Yesterday I put on a pitching clinic for a local league at Garfield High School near downtown Seattle. It had been years since I’d visited Garfield. Pulling into the parking lot I found a world famous name in front of me: ‘Quincy Jones Performance Kids baseball training shoes’. Want To Run More Productive Practices and Develop Better Players?
Great coaches give keep their players moving constantly and maximize the number of repetitions in skill development activities in each practice. They chuck away their bat and deliver balls in drills by rolling, throwing and tossing the ball. A key to skill development is repeating the same good actions over and over and over. For this to happen we need to consistently deliver the ball to the same spot.
What percentage of the time can we, using a bat, hit a ball ten feet to the second baseman’s right while standing at home plate? What percentage of the time when rolling the ball from 20’ away? When using a bat, we shank the ball, pop it up, line it past the player or hit it too wide. And what do these errors by the coach, in delivering the ball, do to help our players get the reps they need to improve?
College and pro coaches run fielding drills every day without a bat, why don’t we do the same in youth baseball and softball? A theory that I have is many of us show up early to the park to watch a college or pro game and see the coach standing at home plate hitting balls around the field to their players in pre-game warm up. We then make the mistake of copying this warm-up activity when running drills in our practices. An effective drill session has 3-4 groups of players on different parts of the field, with coaches running drills by rolling or tossing balls to their players. These drills are run in compact spaces, they are fast moving and, most importantly, the plyers are getting mass repetitions and repeating fundamentally sound actions. When I was coaching in college, driving to high school games to scout players, I went past hundreds of youth practices.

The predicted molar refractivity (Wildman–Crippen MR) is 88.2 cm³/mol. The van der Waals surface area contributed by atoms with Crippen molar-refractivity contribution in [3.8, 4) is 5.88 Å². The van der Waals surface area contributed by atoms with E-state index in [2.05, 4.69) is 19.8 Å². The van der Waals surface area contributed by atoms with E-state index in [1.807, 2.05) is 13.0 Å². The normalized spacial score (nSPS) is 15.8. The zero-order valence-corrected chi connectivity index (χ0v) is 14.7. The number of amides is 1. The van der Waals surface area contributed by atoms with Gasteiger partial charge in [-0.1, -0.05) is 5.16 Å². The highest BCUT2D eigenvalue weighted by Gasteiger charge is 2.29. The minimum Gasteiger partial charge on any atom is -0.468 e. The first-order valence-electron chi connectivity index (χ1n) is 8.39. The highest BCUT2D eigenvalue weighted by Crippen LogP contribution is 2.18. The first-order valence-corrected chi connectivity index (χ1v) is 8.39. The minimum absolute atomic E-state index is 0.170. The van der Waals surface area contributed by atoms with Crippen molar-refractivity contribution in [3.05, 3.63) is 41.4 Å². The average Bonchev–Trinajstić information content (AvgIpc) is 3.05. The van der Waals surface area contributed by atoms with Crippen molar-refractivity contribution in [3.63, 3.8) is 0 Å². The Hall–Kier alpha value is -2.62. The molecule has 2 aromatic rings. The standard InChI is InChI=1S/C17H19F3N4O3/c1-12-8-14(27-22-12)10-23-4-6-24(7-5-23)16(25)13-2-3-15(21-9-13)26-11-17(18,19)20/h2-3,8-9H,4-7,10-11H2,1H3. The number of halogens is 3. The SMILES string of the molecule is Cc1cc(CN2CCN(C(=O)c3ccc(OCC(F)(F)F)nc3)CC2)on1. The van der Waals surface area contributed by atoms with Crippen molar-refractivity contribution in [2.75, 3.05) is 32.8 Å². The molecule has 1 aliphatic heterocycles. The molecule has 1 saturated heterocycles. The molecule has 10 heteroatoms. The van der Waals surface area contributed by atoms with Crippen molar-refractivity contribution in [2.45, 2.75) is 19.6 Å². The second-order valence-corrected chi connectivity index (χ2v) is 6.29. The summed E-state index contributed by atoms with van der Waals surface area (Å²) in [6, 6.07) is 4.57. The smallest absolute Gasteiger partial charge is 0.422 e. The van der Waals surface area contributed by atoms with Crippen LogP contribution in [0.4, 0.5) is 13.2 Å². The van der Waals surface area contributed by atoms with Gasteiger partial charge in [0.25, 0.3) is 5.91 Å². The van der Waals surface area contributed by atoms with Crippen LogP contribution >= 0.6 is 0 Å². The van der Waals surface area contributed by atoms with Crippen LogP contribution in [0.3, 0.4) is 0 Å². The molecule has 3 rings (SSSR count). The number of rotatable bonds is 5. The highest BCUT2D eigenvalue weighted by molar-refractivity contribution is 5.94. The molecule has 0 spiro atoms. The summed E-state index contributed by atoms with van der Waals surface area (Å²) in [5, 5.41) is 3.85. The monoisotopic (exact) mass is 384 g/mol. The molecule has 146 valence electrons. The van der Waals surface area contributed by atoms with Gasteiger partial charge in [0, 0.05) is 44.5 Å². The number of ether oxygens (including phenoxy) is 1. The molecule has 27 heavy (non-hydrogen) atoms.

I would see this having just finished a college practice where our coaches had been rolling and tossing balls to our players in many of our drills. Just the other day I drove past my local high school where the girls softball team was practicing. Fifteen or 16 girls standing around, waiting, while the coach stood at home plate hitting a single ball around the field. A misconception about ground ball drills is the ball needs to be delivered fast. Developing fielding skills is more about footwork, timing, and angles then the act of catching the ball. Through repetition, the players will develop the hand-eye coordination for catching ground balls. I constantly see youth coaches in practices hitting rocket ground balls to their kids.